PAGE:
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Palestine Youth Orchestra: Crossing borders, giving hope for peace

How a group of young musicians has reduced audiences to tears with its poignant performances.
The Palestine Youth Orchestra has just completed its first tour of the UK (Dana Albouz)

For most orchestras crisscrossing the globe, the only borders they have to navigate are passport control at airport immigration.

Not so the Palestine Youth Orchestra. The majority of its 60-plus students, aged between 14 and 26, are studying at the Edward Said National Conservatory of Music (ESNCM) in Palestine.

And to leave the West Bank or Gaza, they need to negotiate security checks and checkpoints before they can even pick up an oboe or violin in another country. For their first tour of the UK, two members were refused permits to leave the Occupied Territories.

Wissam Boustany, the PYO’s artistic advisor, told Middle East Eye: “We aim to present the human and diverse face of Palestine, its youth and its talent, and to inspire hope and support for a peaceful and just future. “

The orchestra has just completed a six-city tour of the UK, which Boustany described as a “wonderful reminder to the world that Palestine is a rich and diverse culture".

Music: A bridge between people and nations

The PYO was formed in 2004 and has toured extensively, including Palestine, Germany, France, Jordan, Syria, Bahrain, Greece and Italy. While the majority of members reside in Palestine, others live in Israel, Syria, Lebanon, Egypt, Australia and the US.

The ensemble includes Michele Cantoni, an Italian violinist living in Palestine, and Lena Saleh, a lifelong supporter of ESNCM and founding member of music charity Palmusic, which seeks to use music as a bridge between people and countries.

“We aim to present the human and diverse face of Palestine, its youth and its talent, and to inspire hope and support for a peaceful and just future,” Boustany said.

'We aim to present the human and diverse face of Palestine, its youth and its talent'

“This is a very important part of this whole tour, because this allows for the exchange of ideas and cultures among the students and teachers, and widens the horizons of everyone involved.”

The choice of conductor for the UK tour was fundamental to its success. Sian Edwards has worked with many of the world’s leading orchestras including the Los Angeles Philharmonic, London Sinfonietta and the Berlin Symphony among others.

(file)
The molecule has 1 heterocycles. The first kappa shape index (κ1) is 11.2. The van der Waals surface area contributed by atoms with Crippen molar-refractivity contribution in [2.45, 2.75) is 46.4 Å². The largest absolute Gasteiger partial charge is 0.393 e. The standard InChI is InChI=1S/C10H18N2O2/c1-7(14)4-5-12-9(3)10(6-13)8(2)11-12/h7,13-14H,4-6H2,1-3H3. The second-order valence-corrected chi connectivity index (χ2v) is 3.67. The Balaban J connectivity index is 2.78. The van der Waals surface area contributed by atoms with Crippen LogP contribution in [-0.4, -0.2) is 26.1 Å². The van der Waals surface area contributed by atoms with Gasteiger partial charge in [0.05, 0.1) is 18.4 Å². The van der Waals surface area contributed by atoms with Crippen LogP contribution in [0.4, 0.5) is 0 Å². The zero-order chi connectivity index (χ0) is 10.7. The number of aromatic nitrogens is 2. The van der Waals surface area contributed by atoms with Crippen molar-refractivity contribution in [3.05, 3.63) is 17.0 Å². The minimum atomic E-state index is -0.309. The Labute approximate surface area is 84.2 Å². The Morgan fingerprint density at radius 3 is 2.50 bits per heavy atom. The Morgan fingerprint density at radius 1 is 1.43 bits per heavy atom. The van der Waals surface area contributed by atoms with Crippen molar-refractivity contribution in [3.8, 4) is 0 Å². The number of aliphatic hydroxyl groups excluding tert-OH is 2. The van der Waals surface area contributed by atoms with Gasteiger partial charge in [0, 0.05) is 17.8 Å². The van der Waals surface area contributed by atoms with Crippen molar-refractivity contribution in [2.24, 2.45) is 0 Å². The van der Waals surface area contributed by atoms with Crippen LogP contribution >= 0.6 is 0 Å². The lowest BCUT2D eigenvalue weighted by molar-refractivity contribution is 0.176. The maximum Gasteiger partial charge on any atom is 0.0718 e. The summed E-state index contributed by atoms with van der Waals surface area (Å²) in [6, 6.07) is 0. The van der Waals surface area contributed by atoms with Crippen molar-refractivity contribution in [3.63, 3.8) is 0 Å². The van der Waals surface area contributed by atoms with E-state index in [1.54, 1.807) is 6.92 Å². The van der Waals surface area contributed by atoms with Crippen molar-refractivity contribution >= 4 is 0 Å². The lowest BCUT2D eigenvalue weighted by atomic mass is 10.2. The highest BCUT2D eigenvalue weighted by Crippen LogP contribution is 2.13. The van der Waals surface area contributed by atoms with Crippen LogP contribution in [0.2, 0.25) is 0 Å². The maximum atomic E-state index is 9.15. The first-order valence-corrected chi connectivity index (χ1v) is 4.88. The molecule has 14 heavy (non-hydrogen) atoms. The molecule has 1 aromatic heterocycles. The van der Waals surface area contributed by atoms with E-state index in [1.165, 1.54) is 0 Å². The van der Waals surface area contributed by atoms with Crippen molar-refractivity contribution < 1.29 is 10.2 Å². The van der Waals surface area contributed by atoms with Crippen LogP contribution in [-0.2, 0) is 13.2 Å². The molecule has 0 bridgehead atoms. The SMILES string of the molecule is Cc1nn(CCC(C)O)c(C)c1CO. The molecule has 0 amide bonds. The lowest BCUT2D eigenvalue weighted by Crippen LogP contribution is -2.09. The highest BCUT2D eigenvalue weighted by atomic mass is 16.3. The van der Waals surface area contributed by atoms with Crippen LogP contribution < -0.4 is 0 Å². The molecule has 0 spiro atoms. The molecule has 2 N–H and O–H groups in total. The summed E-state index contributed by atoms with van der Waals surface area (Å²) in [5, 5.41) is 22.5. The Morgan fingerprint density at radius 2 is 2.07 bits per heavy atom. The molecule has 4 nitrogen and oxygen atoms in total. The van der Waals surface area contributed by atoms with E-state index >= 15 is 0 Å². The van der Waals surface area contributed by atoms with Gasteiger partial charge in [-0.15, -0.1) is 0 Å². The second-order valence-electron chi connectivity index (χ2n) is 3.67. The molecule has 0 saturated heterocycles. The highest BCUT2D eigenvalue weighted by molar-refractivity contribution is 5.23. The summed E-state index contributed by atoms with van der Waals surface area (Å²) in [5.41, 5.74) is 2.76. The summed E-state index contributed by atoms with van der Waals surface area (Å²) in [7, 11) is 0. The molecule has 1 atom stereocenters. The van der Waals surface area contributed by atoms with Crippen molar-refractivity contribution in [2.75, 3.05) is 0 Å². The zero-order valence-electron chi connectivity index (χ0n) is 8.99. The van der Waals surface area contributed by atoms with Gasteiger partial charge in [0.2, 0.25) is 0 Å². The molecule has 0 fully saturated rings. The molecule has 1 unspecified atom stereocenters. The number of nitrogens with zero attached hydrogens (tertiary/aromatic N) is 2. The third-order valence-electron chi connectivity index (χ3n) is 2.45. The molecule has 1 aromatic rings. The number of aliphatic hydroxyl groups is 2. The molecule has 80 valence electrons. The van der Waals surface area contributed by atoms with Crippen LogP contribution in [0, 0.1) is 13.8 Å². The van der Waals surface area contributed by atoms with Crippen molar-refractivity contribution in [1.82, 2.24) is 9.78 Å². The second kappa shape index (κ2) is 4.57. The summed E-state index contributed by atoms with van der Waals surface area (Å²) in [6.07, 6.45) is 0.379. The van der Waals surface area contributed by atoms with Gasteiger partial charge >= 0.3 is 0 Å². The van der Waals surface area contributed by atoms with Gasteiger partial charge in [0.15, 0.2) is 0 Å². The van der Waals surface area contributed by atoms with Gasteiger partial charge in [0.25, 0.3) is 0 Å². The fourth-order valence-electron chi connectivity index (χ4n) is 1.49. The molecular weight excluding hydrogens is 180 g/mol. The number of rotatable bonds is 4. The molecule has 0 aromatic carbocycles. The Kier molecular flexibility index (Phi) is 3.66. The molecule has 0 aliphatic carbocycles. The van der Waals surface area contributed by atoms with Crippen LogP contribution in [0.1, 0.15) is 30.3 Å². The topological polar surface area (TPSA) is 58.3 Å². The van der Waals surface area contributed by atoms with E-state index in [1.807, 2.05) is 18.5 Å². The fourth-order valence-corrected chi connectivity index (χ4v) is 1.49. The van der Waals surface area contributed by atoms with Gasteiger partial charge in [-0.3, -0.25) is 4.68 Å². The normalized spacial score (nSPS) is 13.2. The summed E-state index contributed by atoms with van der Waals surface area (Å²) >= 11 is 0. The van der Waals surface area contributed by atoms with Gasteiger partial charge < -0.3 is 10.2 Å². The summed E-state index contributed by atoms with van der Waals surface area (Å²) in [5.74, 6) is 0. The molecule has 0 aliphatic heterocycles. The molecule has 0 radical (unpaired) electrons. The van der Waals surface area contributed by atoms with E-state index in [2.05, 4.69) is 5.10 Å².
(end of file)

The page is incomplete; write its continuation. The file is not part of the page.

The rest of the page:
Just as importantly, explained Boustany, she had collaborated with the PYO for several years and watched many of the young musicians blossom and mature during that time. 

The result has been a synergy and understanding between the individual members of the orchestra and herself.

Hardly a dry eye in the hall

The relationship between conductor and musicians was very much in evidence at the PYO’s final performance of its UK tour at London’s Royal Festival Hall.

The concert began with an epic, heightened rendition of Beethoven‘s Leonore Overture No.3 Op.72b. Then Palestinian singer Nai Barghouti was introduced onstage to sing Ruddani Ila Biladi (Take Me Back To My Country), an Om Kalthoum cover of Bi Ridhak Ya Khaliqi (With Your Blessing, O My Creator) and Fairuz’s Ahtarifu al Huzna Wal Intithar (Grief And Waiting Are My Profession).

It’s impossible to separate the themes of freedom and justice with anything related to Palestine – and the poignancy of such performances moved many to tears, with hardly a dry eye in the hall.

After the interval there was a performance of Metal in tribute to the British composer Graham Fitkin, followed by the full-length version of Pictures At An Exhibition by Modest Mussorgsky, a 10-part opus.

'The message is more than just the music because of the Palestinian plight for freedom and justice'

The grand finale was a traditional Palestinian instrumental, which drew a clap-along from the audience and a prolonged and deserved standing ovation for the orchestra.

The tour will not necessarily change the world nor bring Palestine one small step closer towards freedom. But for the musicians it’s a welcome change to their daily environment, where they can be themselves through the power of music.

During the interval, one member of the audience - who wished to remain anonymous – told Middle East Eye that she “wanted to cry because I’m so happy that the Palestinians were able to make it".

“Tonight highlights two things,” she said. “The message is more than just the music because of the Palestinian plight for freedom and justice, but also because the music is so beautiful in its own right that you can appreciate the two things together through the great talents performing tonight.”